If you are married and file a joint return, you and your spouse must combine your incomes and Social Security benefits when figuring the taxable portion of your benefits. Even if your spouse did not receive any benefits, you must add your spouse's income to yours when figuring on a joint return if any of your benefits are taxable.

 

Social Security benefits include monthly retirement, survivor and disability benefits. They do not include supplemental security income (SSI) payments, which are not taxable. The amount of Social Security benefits that must be included on your income tax return and used to calculate your income tax liability depends on the total amount of your income and benefits for the taxable year.

To find out whether any of your benefits may be taxable, compare the base amount for your filing status with the total of:

  • One-half of your benefits.
  • All of your other income, including tax-exempt interest.

The base amount for your filing status is:

  • $25,000 if you are single, head of household or qualifying widow(er),
  • $25,000 if you are married filing separately and lived apart from your spouse for the entire year,
  • $32,000 if you are married filing jointly,
  • $0 if you are married filing separately and lived with your spouse at any time during the tax year.

If you are married and file a joint return, you and your spouse must combine your incomes and Social Security benefits when figuring the taxable portion of your benefits. Even if your spouse did not receive any benefits, you must add your spouse's income to yours when figuring on a joint return if any of your benefits are taxable.

 

Social Security benefits include monthly retirement, survivor and disability benefits. They do not include supplemental security income (SSI) payments, which are not taxable. The amount of Social Security benefits that must be included on your income tax return and used to calculate your income tax liability depends on the total amount of your income and benefits for the taxable year.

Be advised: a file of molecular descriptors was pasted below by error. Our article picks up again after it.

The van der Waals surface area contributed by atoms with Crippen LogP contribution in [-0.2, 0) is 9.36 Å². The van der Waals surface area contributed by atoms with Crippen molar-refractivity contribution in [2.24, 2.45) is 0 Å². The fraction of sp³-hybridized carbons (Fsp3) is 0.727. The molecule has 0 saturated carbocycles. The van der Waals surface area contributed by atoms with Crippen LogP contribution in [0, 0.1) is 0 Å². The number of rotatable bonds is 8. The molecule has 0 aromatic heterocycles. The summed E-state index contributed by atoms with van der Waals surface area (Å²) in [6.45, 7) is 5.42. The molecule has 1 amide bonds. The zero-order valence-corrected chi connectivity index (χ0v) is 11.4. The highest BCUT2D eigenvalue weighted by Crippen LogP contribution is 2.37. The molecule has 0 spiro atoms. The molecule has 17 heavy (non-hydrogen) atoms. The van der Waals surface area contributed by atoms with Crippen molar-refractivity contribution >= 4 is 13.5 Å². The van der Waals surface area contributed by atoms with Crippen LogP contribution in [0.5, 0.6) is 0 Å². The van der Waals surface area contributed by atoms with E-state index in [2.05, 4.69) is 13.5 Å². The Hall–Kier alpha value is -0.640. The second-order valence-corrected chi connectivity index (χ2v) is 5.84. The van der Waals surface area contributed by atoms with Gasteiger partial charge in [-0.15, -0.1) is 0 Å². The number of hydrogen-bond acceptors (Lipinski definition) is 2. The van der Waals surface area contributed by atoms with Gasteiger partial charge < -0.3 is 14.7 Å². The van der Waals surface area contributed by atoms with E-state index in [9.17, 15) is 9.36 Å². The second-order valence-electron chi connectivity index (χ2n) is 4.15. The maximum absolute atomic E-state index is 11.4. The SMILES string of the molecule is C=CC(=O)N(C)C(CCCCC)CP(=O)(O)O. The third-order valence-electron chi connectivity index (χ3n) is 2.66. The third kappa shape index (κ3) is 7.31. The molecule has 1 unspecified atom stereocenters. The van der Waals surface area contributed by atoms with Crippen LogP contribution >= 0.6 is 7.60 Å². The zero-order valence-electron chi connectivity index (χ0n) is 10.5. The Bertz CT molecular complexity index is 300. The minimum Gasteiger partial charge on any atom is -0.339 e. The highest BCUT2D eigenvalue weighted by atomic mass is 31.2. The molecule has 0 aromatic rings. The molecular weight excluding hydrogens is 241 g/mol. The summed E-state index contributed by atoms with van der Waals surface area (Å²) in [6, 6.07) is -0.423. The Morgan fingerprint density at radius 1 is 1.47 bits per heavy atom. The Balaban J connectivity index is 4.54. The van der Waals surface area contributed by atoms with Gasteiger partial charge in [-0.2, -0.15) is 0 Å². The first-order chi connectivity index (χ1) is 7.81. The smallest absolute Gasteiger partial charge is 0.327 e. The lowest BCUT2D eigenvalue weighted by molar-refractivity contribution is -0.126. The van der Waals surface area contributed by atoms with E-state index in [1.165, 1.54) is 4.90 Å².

To find out whether any of your benefits may be taxable, compare the base amount for your filing status with the total of:

  • One-half of your benefits.
  • All of your other income, including tax-exempt interest.

The base amount for your filing status is:

  • $25,000 if you are single, head of household or qualifying widow(er),
  • $25,000 if you are married filing separately and lived apart from your spouse for the entire year,
  • $32,000 if you are married filing jointly,
  • $0 if you are married filing separately and lived with your spouse at any time during the tax year.

If you are married and file a joint return, you and your spouse must combine your incomes and Social Security benefits when figuring the taxable portion of your benefits. Even if your spouse did not receive any benefits, you must add your spouse's income to yours when figuring on a joint return if any of your benefits are taxable.

 

Social Security benefits include monthly retirement, survivor and disability benefits. They do not include supplemental security income (SSI) payments, which are not taxable. The amount of Social Security benefits that must be included on your income tax return and used to calculate your income tax liability depends on the total amount of your income and benefits for the taxable year.